There are 130 non-wood forest product (NWFP) management groups in 17 dzongkhags, involving more than 4,500 rural households as members, according to a deputy chief forestry officer, Sonam Peldon.

She said that community based NWFP enterprises have the potential to significantly improve rural life as 69 percent of the population live in rural areas. “If we could build enterprises based on NWFPs, it would generate income and also help address youth unemployment.”

Sonam Peldon said the community based NWFP enterprises in Bhutan should be made sustainable by linking it to local schools and institution, improving business skills and development of products and in eco-tourism.

This was shared during a consultative meeting on development of SAARC regional project on community-based NWFP enterprise in Thimphu on August 24.

Sonam Peldon said that NWFPs such as cane, bamboo, cordyceps, daphne paper, honey, incense, lemon grass oil, medicinal fruits and plants, mushrooms and spices are currently promoted in Bhutan under ‘one gewog three products plan’.

Presenting on its development in Bhutan, she said that NWFPs are one of the major commodities used for income generation in rural Bhutan. “In the earlier days, the role of NWFP as an economic activity in rural livelihood was not really recognised and low priority was given to its management.”

She said rural communities were not involved in NWFP management. Although community forest started gaining importance in the 1990s, there was no legal entity. “Forest and Nature Conservation Act 1995 gave legal recognition to community forestry program and participation of local communities was given due importance.”

She said there are two ways of managing NWFP resources in Bhutan – by approving a community forest management plan where ownership is given to community forest management groups for 10 years and through establishment of NWFP management groups where ownership is given to communities for three years. “After three years, the ownership gets revised based on their management plans. If they have followed the management of the prescribed plan, they can be renewed.”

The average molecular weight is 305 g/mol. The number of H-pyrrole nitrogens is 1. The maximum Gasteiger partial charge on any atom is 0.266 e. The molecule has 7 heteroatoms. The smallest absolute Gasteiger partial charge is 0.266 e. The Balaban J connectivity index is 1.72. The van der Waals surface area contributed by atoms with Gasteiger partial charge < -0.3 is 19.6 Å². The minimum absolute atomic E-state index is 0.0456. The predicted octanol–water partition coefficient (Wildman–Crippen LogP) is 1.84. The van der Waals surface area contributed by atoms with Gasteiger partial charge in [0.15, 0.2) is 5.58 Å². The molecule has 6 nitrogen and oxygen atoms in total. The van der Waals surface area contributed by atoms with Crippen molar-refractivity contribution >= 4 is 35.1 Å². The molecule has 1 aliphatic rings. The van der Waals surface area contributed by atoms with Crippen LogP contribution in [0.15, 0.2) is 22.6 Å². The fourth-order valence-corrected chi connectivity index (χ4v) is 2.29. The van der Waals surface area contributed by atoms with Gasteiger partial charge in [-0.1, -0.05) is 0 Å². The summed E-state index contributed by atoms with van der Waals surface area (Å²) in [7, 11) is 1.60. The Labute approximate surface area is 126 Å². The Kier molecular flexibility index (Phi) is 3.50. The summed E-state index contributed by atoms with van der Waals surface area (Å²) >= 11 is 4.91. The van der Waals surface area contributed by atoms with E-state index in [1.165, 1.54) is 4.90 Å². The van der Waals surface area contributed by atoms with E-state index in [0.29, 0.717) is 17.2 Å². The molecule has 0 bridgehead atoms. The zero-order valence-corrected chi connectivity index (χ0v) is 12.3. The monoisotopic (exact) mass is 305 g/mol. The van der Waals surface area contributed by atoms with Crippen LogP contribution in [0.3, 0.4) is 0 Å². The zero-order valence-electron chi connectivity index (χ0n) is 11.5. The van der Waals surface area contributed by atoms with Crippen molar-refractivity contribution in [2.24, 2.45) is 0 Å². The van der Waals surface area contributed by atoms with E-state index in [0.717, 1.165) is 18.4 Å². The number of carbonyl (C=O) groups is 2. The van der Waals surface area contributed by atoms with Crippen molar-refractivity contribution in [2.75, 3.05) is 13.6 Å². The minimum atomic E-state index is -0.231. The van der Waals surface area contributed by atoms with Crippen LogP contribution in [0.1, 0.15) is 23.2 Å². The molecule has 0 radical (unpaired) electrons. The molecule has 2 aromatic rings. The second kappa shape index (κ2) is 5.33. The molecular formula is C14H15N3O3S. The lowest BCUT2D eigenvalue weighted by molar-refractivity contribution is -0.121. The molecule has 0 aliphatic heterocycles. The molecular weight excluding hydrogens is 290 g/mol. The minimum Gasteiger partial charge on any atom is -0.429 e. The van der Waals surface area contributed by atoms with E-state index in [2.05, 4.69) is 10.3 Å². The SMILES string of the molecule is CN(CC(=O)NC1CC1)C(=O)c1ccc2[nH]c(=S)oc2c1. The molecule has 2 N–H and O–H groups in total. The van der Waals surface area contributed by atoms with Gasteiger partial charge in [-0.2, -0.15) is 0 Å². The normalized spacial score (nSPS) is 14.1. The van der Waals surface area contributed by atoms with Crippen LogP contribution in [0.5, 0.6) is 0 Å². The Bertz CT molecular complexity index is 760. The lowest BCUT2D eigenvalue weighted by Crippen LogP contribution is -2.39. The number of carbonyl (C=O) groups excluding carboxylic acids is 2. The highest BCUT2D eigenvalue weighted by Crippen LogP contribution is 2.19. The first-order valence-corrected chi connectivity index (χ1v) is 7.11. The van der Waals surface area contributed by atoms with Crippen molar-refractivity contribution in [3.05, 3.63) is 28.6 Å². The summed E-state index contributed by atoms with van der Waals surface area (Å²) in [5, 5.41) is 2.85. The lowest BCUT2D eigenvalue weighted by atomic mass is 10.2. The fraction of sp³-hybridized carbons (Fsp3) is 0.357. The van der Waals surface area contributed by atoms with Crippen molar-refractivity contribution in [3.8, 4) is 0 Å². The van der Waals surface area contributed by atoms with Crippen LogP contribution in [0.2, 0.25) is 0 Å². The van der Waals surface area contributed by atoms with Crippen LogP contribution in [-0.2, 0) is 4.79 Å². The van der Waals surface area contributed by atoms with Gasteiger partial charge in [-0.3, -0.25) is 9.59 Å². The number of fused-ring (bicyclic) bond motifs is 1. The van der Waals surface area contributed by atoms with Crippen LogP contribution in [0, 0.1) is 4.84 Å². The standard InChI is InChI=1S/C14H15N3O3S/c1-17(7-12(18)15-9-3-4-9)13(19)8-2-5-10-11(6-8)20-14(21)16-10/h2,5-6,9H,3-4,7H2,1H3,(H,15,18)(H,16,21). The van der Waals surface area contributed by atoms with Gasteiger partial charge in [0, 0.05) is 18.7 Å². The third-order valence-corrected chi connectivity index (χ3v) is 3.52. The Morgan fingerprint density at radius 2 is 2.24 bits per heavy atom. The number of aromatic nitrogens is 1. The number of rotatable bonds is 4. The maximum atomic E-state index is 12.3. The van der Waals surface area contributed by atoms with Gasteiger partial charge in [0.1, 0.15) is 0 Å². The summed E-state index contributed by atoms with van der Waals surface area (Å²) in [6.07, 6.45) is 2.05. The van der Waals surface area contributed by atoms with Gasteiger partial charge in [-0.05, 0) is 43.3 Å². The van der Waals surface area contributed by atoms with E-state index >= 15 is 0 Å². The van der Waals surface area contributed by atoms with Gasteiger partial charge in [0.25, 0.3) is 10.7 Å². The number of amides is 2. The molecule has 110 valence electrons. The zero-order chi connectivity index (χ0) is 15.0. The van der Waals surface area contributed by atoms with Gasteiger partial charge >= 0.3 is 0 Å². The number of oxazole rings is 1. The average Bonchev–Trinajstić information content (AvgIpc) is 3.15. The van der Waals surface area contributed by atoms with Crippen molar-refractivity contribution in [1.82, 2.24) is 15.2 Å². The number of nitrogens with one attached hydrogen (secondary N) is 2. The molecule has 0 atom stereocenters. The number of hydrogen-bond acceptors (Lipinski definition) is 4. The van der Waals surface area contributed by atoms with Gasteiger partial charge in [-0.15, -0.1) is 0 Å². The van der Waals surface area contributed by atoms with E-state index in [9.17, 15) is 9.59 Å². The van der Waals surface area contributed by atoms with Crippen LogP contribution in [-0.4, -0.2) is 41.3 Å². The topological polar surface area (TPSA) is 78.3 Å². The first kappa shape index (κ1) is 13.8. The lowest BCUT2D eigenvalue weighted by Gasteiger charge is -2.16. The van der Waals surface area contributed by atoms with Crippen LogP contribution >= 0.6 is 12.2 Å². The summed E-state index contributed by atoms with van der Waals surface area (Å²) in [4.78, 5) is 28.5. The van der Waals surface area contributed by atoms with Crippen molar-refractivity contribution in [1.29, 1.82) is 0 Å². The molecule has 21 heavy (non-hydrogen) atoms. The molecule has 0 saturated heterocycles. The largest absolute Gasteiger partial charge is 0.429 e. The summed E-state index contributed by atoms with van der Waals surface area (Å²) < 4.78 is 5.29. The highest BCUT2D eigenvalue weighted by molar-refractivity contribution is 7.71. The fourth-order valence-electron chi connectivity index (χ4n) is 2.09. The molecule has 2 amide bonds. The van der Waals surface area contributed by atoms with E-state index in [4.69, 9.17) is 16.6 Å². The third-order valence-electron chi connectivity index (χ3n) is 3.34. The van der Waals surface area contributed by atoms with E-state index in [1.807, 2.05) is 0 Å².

She said community forest contributes to 2.8 percent of national level distribution of areas and 3 percent of the total forest area. “Community forest management plans to ensure maximum people participation in sustainable resource management.”

The deputy chief forestry officer said that as of June this year, there are 695 community forests established and handed over to community forest management groups which include about 28,890 rural households as members covering about 77,213 hectares of state reserve forestland. There are also 46 community forest management groups in parks and wildlife sanctuary.

Sonam Peldon said NWFP management group, which is smaller than community forest management groups, aim for sustainable management and utilisation of potential NWFP species and to generate income towards poverty alleviation.

She said Bhutan faces many challenges in NWFP development such as lack of technology, economics, management skills, markets and capital for value addition, lack of information on market, quantity and quality requirements, small and dispersed volumes, irregular supply and demand, poor infrastructure, and high transportation costs.

She said Bhutan also faces challenges of identification of products as it cannot compete with Indian or Chinese markets, since there is no establishment of small and medium sized community-based enterprises, there is no quality control, grading and value addition in order to get better prices and threat of NWFP resources from climate change.

The consultative meeting was organised by agriculture ministry’s department of Forest and Park Services in collaboration with the SAARC agriculture center, and center on integrated rural development for Asia and the Pacific (CIRDAP).

The meeting was aimed at documenting lessons on community-based enterprise on NWFPs in South and South-East Asia and to identify models for sustainable enterprise development and priority areas of intervention through regional activities.

The participants include SAARC member countries of Afghanistan, Bangladesh, Bhutan, India, Maldives, Nepal and Pakistan, and CIRDAP participants from Fiji, Myanmar, Philippines, Laos and Bangladesh.

Experts from respective countries presented their country’s report on community-based business model along with the challenges in promoting it.

Karma Cheki